David and Chelsea Oliveira were once the face of Manteca’s homeless problems.
They were doing drugs. They filled Wilson Park behind the Post Office with all sorts of belongings that most people would consider trash.
When it rained they’d retreat to a cardboard box near the railroad tracks while David searched for plastic to help keep them dry. Meals were from what discarded cold pizza David could secure dumpster diving behind Domino’s Pizza.
They’d “run” whenever the outreach teams working in concert with the Manteca Police community reserve officers dedicated to homeless concerns and crimes came to talk to them.
It was on the street that Oliveira had a miscarriage.
Still Manteca Police didn’t give up on them nor did faith-based community outreach organizations working in concert with mental health services and other governments agencies.
Then Thanksgiving rolled around. Love INC (In the Name of Christ) invited the couple to a Thanksgiving meal and even got them a hotel room so they could clean up. They feed them and gave them leftovers to take back to their room before they returned to the streets.
“There were no sermons,” Chelsea said. “The just loved on us.”
Finally enough rapport and trust had been developed that the couple made the step that homeless find hard to take — they asked for help to get off the street.
It was at that time Chelsea discovered she was pregnant again.
On Thursday, David and Chelsea stood before nearly 100 people at the latest homeless summit at the Manteca Transit Center that marked the second anniversary of the city’s concentrated effort to address homeless issues.
They will tell you it is a miracle there are where they are now today.
And they brought with them another miracle — their young son Emmanuel.
The couple is among the success stories born from a Manteca City Council decision two years ago to commit more than $200,000 a year in resources specifically on homeless issues with the bulk of the cost being in the salaries and benefits for the two CROs.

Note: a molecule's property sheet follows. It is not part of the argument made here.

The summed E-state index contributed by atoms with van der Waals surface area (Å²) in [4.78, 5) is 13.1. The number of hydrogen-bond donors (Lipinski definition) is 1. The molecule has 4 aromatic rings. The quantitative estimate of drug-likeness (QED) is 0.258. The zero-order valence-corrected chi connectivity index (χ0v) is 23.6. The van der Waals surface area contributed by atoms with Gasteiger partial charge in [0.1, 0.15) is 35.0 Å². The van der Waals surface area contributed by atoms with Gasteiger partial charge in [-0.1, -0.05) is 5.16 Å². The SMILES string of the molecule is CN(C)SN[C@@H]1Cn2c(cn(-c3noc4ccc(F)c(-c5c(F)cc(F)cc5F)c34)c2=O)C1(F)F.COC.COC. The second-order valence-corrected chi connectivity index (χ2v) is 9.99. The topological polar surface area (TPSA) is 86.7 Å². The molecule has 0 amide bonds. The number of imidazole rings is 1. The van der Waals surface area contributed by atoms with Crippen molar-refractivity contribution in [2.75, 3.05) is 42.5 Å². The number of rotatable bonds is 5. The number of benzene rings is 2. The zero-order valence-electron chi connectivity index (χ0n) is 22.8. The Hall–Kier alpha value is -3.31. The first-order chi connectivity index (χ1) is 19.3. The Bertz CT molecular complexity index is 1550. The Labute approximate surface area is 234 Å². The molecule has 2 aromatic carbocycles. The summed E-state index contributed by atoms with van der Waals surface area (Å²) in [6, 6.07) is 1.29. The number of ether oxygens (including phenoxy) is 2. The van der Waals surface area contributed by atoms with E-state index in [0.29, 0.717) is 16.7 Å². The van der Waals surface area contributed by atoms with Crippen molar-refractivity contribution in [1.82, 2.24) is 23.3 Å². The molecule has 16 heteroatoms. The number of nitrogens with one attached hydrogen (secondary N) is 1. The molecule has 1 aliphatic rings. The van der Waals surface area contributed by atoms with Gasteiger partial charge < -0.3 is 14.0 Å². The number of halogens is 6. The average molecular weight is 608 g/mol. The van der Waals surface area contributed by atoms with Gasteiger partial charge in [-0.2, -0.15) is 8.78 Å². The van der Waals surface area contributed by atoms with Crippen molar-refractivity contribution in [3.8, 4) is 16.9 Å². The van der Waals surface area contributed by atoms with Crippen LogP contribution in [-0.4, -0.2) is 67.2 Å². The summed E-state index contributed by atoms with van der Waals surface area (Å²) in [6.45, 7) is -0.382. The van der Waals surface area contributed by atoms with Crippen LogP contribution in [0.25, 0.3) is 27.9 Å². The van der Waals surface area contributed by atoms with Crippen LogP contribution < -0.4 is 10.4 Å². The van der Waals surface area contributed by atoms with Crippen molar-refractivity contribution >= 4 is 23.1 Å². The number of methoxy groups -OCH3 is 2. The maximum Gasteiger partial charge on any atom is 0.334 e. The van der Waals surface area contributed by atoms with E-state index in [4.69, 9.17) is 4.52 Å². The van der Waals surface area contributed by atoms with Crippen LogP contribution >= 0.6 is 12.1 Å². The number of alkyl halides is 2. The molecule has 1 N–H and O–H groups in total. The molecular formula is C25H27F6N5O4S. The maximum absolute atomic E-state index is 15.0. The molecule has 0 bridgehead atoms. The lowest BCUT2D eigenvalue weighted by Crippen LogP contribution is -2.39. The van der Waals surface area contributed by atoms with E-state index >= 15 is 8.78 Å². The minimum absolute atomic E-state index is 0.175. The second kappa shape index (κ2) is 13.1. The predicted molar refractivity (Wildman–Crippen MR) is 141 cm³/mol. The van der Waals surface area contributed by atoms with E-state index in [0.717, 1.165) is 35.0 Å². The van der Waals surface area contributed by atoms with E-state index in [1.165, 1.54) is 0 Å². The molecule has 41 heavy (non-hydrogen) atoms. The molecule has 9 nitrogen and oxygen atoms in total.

David is now supporting his family with a job that has a 401K retirement plan. They are off the streets.
“We were dirty, scared, and lost,” Chelsea told those in attendance. “We were introduced to the love of the Lord. . . We were lost souls that came home.”
In the past two years, more than 200 homeless have either been taken off the streets and placed into rehab programs or reunited with families using the resources of a host of community non-profits. Among that number are those the effort has prevented from becoming homeless.
Mike Kelly — one of the city’s two full-time CROs — notes those prevented from ending up on the streets aren’t just families in financial straits that non-profits like Love INC and others will work with, but adult children who use drugs that parents are at their wits’ end and ready to throw them out of their homes. The CROs have been able to interceded in a number of cases and get such individuals into treatment to avoid them from becoming homeless.
Kelly made it clear that Facebook posting that slam the city for not making homeless accountable for illegal acts are way off based.
He noted in the past year they have issued 87 citations for camping violations, 31 shopping cart violations, and five for fairly serious property crimes.
At the same time in any given week the city clears out five to 15 illegal homeless encampments.
Kelly also asked residents who see homeless committing crimes to call the police and not post it on Facebook a day or so later and slam the police for not doing anything.
“Call us,” Kelly said, noting the police can’t do anything unless they are contacted in a timely fashion.
The outreach team composed of non-profits such as Inner City Action, HOPE Ministries, and Catholic Charities that work with homeless veterans as well as mental health and other county services make the rounds to the homeless.